Supernatural Power of Body Adornment: Beliefs and Practices among the Newars of Kathmandu Valley (Nepal)

By Manandhar, Sushila "Fischer" | Contributions to Nepalese Studies, July 2009 | Go to article overview

Supernatural Power of Body Adornment: Beliefs and Practices among the Newars of Kathmandu Valley (Nepal)


Manandhar, Sushila "Fischer", Contributions to Nepalese Studies


As a result of development in science and technology, people are enjoying a comfortable life. Progress in medical science; provides quick relief from diseases and people entertain longevity, but, most of the people these days are fed-up with the medical side effects of modern medicines and mental stress. In several countries, traditionally people used to achieve their good health and strength without facing such side effects (Personal observations in certain Asian and European countries). People in modern societies are stepping towards the ancient methods of therapy, meditation, yoga, herbals, ayurvedic medicine, etc.

In this article, I try to deal with the practice of the utilisation of body adornment as a means of prevention against certain illness, precaution for mental and physical strength and increasing the resistance power through natural healing among the Newars of the Kathmandu valley. Though, this system of therapy still popular in the society, the young generations have less faith on the supernatural healing power through corporal decoration. Hence, the aim of this article is to reveal the facts concerning such beliefs and their merits. This article is based on the field observation among the Newar society of Kathmandu valley. It is neither an analytical article is an attempt nor to relate with any philosophical and anthropological theories existing in the accademic world. The article is a part of my Ph.D. Dissertation, Bijoux et Parures traditionnels des Newar au Nepal: Une approche anthropologique et historique (Universite Paris X, France, 1998).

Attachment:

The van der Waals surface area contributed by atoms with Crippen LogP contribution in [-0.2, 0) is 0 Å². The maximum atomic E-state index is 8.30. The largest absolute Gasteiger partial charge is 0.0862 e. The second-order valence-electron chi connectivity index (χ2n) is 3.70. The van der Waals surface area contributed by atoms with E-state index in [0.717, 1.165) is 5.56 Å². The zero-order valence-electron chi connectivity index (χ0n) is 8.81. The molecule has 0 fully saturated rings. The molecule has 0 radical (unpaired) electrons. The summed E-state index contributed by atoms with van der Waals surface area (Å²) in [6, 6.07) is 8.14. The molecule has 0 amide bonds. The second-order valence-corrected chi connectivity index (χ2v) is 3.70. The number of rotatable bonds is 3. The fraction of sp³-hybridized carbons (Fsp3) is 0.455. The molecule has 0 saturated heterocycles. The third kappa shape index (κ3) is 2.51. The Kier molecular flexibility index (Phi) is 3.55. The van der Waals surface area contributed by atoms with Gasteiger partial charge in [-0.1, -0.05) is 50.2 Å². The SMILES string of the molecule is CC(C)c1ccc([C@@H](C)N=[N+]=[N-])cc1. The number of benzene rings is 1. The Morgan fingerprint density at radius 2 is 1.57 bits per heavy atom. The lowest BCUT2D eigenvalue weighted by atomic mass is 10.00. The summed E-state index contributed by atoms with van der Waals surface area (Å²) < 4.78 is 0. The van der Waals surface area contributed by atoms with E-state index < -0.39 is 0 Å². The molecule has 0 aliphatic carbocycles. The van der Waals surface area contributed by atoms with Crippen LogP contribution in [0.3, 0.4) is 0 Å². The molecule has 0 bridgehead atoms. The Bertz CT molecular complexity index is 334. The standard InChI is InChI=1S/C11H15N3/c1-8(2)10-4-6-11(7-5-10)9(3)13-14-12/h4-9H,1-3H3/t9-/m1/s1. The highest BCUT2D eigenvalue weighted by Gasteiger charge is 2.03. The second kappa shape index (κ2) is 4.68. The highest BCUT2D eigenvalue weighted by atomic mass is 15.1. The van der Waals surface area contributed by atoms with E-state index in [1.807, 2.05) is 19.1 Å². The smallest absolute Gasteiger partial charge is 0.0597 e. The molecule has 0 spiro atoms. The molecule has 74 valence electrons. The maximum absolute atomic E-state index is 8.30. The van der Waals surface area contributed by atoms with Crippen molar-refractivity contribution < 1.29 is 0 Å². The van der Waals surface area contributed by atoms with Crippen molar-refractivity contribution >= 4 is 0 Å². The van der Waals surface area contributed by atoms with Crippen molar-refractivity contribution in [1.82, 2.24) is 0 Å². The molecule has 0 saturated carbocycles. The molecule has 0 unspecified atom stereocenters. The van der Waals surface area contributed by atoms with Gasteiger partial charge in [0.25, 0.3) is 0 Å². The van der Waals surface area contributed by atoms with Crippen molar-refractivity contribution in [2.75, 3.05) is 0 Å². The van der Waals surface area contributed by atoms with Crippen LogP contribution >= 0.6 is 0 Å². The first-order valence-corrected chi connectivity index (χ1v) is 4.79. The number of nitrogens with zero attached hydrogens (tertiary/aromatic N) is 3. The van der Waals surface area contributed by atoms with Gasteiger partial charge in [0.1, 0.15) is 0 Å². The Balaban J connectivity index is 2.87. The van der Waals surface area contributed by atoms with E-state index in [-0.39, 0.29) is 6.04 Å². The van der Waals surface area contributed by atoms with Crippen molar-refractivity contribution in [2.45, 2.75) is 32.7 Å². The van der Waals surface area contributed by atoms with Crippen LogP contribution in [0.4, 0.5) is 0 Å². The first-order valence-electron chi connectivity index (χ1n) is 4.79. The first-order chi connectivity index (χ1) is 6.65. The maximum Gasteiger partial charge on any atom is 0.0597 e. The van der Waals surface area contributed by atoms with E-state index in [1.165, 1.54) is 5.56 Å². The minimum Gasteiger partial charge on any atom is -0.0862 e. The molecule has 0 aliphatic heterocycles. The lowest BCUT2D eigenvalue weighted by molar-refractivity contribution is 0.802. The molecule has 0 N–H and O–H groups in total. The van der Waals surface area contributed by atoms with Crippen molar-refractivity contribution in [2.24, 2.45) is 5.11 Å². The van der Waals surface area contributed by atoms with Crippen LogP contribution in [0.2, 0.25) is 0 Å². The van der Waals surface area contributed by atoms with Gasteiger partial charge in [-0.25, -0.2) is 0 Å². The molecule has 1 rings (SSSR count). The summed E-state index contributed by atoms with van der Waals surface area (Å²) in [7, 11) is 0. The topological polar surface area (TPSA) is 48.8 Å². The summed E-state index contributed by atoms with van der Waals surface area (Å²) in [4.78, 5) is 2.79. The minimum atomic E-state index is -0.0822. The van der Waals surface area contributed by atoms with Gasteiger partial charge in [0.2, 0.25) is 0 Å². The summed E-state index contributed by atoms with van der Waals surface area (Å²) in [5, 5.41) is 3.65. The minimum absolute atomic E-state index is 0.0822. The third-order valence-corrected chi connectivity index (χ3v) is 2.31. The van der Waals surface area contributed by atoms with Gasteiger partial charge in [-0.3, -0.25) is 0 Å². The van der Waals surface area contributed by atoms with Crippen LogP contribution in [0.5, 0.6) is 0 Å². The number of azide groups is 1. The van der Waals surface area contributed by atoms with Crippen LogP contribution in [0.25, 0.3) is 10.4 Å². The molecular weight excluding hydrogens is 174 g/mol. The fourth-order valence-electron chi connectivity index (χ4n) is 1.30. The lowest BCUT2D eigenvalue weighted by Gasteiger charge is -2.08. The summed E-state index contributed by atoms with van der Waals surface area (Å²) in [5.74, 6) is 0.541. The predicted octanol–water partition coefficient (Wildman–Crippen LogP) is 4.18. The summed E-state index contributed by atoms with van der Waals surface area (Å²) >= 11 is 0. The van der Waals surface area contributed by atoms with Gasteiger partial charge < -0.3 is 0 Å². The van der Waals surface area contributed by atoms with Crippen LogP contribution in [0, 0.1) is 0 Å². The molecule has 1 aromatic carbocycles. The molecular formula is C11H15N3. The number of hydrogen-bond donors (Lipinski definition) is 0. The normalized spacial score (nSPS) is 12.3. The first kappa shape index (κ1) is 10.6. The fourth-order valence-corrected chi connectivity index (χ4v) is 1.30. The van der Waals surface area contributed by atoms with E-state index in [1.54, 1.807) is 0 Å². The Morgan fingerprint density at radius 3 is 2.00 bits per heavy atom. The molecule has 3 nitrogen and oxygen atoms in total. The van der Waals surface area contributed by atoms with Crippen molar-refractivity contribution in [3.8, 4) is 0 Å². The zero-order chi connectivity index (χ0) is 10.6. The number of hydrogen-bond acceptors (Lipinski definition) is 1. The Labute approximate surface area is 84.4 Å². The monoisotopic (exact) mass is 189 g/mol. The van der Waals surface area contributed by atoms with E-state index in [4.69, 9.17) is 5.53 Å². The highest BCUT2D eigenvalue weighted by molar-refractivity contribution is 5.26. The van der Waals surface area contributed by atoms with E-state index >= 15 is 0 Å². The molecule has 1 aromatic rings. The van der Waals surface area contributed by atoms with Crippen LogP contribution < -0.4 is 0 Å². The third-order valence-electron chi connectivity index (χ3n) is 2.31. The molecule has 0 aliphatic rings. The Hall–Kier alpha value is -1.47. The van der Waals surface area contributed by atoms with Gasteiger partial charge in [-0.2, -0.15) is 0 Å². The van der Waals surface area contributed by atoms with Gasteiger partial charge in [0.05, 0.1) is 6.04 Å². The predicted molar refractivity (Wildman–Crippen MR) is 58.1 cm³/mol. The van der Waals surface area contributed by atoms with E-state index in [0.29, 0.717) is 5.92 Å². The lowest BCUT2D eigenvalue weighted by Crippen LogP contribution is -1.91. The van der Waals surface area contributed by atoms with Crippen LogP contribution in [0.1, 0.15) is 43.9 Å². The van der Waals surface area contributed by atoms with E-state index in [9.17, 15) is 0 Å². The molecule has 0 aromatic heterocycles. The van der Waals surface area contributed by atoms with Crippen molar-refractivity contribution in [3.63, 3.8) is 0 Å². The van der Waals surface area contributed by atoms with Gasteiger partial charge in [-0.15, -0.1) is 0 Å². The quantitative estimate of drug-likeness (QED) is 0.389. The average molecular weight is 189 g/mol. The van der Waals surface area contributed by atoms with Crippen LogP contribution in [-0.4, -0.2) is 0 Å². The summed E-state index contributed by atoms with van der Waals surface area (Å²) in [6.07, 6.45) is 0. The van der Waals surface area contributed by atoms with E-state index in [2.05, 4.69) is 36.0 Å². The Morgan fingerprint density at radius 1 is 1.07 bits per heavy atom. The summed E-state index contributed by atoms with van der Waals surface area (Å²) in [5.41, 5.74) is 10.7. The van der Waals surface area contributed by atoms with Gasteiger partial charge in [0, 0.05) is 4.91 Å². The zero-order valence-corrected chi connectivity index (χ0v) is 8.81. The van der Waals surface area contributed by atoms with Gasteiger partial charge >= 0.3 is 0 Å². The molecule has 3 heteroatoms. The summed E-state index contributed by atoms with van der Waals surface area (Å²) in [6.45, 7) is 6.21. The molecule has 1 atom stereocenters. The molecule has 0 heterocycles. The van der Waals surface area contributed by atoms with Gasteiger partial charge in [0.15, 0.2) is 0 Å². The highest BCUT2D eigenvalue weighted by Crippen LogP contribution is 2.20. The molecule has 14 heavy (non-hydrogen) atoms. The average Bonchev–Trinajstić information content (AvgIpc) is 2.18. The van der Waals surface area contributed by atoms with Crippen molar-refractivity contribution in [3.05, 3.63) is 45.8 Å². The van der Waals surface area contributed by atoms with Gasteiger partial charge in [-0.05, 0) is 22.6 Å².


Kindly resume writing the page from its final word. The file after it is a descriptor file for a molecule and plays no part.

In Newar society, body adornment and use of ornaments have a great significance. It reveals an individual's age, personality, personal beliefs, physical and mental situations as well as the socio-economic status. It could even be the silent narrator of the different aspects of the society and a witness to the Newar civilisation.

According to Jean Gabas (1982: 11), 'the jewelleries talk about the origins, the history, the long routes of the cultural influences and the migration. They also talk about the economy, the social class. They even talk about the religion and magic provided by the amulets of silver or copper which contain the favourable numbers and letters, provide good conjugal accords, develop intelligence through benedictions, and protect against evil eyes. They tell us about precaution and create a certain sense of fear. In fact, they talk about the link between the man, the earth and the heaven.'

In Newar society, an adorned body is considered a symbol of laksna (auspiciousness). People, who appear in good and presentable look are blessed with good fortune and happiness by Lakshmi, the goddess of prosperity. One who does not care for one's appearance and does not pay attention to adorn properly is considered a lazy, disordered and inauspicious, alaksna with whom the goddess Lakshmi will not stay.

Newars believe that, if, in an early morning, one meets a woman who has not dressed her hair properly or a man without clothes, it is a sign of bad luck, alaksna. The person who sees such woman or man will face obstacles through out the whole day. To avoid such misfortunes, Newars comb and dress their hair properly or at least makes up their proper appearance early in the morning.

Newars adorn with various objects in different parts of their body. They use permanent corporal decorations such as piercing (lobes, helix, pavilion of ears) and tattoos. They also decorate their body temporarily through different methods, such as application of oil (massages), perfume, colour/paint (skin, lips, foreheads, eyes). Both poor or prosperous Newars adorn themselves with natural flowers, ornaments made of simple cotton threads or feather or fruit seeds or expensive precious gems and metals. Whatever they may be, these objects are considered ornaments and recognised as precious and valuable gems, ratnas, (1) for their utility and the power which they contain.

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